So we are called to hold onto the hope, that it is never the end, that we can still turn. That insofar as each of us is Lazarus, we can know that we are beloved and held and valued eternally, that when the world rejects, God will sit down with us at the gate, one of us, and know all our pain and our beauty. And that insofar as we are the rich man, we are not doomed. We can take that hand which reaches towards us through the flames. We can change, even when it seems too late. We can turn around. We can learn to release our tight grasp on our material goods, on our false emotional comforts, to live carefully and responsibly and lovingly, bit by bit. We can build lives of solidarity and compassion.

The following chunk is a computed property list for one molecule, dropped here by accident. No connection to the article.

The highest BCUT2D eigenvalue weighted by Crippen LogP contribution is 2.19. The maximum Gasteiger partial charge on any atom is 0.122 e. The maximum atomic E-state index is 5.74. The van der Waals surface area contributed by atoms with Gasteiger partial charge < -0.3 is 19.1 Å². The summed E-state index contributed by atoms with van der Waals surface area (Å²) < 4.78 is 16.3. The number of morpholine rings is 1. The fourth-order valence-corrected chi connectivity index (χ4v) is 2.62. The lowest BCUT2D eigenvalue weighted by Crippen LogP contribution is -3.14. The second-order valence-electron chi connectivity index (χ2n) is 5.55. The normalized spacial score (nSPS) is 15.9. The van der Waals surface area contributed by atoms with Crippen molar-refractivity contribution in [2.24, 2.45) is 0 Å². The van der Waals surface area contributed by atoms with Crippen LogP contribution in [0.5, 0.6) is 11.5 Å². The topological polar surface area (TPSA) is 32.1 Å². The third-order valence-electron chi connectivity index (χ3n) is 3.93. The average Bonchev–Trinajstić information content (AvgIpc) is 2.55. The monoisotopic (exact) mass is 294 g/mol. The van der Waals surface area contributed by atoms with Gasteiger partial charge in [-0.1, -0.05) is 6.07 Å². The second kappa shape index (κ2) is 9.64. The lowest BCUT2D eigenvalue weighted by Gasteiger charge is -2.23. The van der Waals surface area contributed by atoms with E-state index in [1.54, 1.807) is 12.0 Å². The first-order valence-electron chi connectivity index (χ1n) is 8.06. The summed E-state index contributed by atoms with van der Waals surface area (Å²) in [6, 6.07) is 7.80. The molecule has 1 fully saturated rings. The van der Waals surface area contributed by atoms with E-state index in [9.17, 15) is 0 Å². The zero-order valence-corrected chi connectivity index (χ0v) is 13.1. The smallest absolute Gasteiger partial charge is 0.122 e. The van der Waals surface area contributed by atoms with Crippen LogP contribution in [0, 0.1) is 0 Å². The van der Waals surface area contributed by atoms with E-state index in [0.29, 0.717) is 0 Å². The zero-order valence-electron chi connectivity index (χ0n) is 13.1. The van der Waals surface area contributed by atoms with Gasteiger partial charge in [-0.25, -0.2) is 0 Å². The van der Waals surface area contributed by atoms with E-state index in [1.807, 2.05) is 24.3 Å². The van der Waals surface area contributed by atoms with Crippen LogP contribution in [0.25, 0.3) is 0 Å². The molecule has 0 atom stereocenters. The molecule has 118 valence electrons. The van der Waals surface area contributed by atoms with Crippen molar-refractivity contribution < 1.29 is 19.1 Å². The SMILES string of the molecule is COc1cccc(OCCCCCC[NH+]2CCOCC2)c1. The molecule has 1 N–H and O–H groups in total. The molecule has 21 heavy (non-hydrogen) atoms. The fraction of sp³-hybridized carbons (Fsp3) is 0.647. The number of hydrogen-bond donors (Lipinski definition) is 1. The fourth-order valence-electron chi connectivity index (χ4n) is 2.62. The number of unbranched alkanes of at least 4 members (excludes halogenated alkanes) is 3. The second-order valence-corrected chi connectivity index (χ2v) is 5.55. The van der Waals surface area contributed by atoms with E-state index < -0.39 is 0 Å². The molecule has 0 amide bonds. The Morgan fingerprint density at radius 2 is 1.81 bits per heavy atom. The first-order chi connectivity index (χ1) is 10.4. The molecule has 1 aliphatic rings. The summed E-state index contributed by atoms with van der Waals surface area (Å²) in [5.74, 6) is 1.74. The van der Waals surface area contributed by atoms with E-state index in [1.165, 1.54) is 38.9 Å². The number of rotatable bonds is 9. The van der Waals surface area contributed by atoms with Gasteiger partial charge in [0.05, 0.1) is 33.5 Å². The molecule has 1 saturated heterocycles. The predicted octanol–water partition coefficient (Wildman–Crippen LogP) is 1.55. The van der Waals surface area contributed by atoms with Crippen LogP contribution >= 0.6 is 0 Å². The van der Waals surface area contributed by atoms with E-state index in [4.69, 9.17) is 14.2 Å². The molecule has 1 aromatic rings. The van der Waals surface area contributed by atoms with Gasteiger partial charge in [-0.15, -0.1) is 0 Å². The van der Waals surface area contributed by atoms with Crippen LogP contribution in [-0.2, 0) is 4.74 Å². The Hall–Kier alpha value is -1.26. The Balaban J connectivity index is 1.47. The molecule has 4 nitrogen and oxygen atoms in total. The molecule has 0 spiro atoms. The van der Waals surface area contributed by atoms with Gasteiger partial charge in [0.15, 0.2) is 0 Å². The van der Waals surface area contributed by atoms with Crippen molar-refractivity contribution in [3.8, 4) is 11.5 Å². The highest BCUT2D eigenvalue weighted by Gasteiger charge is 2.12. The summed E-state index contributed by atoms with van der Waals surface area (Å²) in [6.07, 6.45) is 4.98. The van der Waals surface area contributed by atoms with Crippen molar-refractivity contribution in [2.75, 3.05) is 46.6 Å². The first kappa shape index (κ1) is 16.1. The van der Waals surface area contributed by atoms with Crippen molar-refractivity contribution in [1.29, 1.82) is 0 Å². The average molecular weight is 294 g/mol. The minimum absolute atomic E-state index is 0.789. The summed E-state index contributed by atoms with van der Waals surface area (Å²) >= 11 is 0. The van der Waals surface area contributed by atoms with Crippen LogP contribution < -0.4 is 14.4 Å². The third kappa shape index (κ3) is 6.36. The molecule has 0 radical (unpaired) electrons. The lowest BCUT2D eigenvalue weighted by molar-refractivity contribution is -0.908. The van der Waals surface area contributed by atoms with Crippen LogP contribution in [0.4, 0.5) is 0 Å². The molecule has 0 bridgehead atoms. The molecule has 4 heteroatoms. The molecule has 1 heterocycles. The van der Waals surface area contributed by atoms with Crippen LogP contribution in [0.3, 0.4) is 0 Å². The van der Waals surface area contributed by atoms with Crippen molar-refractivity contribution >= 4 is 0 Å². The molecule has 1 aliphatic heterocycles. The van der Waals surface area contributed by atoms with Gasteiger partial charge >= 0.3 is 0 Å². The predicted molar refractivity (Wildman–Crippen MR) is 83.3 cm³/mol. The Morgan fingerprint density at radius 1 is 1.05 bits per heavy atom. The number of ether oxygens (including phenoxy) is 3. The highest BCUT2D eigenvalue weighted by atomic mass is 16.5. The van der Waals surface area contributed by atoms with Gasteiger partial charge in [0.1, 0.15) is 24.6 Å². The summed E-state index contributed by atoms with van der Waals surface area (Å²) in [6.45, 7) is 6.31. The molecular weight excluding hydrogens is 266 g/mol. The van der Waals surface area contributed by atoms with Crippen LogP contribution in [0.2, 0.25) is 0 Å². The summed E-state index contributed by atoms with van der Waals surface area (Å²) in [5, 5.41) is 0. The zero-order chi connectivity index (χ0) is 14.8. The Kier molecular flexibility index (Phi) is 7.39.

And, even more, we can and must be that hand which reaches out, we must do our work as part of the body of Christ in this world. We must continue to to speak prophecy and challenge and hope to the rich men of our day, in whatever form that takes. We can support the anti-pipeline protest camp at Standing Rock in the United States, we can support Vanessa Gray, a young Indigenous woman facing serious legal charges for nonviolent protest here in Canada, we can support the lawsuit against Line 9 being brought to the Supreme Court by the Chippewas of the Thames. We can act in our own lives to reduce consumer demand for fossil fuels, plastics, the tawdry and destructive toys of our consumer society. We can live on a piece of land and tend it, plant it, care for it.